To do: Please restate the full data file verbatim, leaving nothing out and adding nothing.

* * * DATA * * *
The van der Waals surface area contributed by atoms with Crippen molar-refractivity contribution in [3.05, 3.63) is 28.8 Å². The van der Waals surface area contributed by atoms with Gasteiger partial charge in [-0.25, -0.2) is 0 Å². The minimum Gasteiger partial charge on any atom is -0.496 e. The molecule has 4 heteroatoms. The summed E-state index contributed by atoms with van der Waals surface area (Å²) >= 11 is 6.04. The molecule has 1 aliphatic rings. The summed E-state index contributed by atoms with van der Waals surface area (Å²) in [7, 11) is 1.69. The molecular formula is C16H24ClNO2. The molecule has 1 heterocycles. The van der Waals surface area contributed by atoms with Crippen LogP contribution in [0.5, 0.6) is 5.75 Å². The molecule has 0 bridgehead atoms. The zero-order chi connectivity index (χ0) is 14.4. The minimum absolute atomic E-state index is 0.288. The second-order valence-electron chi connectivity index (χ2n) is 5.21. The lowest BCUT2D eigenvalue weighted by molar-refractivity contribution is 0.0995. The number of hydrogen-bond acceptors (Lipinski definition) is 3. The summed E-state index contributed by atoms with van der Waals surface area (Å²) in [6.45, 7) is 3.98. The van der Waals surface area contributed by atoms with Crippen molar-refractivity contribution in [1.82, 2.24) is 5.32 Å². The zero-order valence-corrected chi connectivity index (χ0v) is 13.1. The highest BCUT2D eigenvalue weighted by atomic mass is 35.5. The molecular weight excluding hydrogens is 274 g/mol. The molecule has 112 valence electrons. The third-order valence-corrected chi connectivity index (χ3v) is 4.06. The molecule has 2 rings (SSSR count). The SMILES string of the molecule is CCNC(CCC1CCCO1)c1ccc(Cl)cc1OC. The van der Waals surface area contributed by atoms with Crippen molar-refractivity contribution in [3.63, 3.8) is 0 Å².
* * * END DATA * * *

The van der Waals surface area contributed by atoms with Crippen molar-refractivity contribution in [3.05, 3.63) is 28.8 Å². The van der Waals surface area contributed by atoms with Gasteiger partial charge in [-0.25, -0.2) is 0 Å². The minimum Gasteiger partial charge on any atom is -0.496 e. The molecule has 4 heteroatoms. The summed E-state index contributed by atoms with van der Waals surface area (Å²) >= 11 is 6.04. The molecule has 1 aliphatic rings. The summed E-state index contributed by atoms with van der Waals surface area (Å²) in [7, 11) is 1.69. The molecular formula is C16H24ClNO2. The molecule has 1 heterocycles. The van der Waals surface area contributed by atoms with Crippen LogP contribution in [0.5, 0.6) is 5.75 Å². The molecule has 0 bridgehead atoms. The zero-order chi connectivity index (χ0) is 14.4. The minimum absolute atomic E-state index is 0.288. The second-order valence-electron chi connectivity index (χ2n) is 5.21. The lowest BCUT2D eigenvalue weighted by molar-refractivity contribution is 0.0995. The number of hydrogen-bond acceptors (Lipinski definition) is 3. The summed E-state index contributed by atoms with van der Waals surface area (Å²) in [6.45, 7) is 3.98. The van der Waals surface area contributed by atoms with Crippen molar-refractivity contribution in [1.82, 2.24) is 5.32 Å². The zero-order valence-corrected chi connectivity index (χ0v) is 13.1. The highest BCUT2D eigenvalue weighted by atomic mass is 35.5. The molecular weight excluding hydrogens is 274 g/mol. The molecule has 112 valence electrons. The third-order valence-corrected chi connectivity index (χ3v) is 4.06. The molecule has 2 rings (SSSR count). The SMILES string of the molecule is CCNC(CCC1CCCO1)c1ccc(Cl)cc1OC. The van der Waals surface area contributed by atoms with Crippen molar-refractivity contribution in [3.63, 3.8) is 0 Å².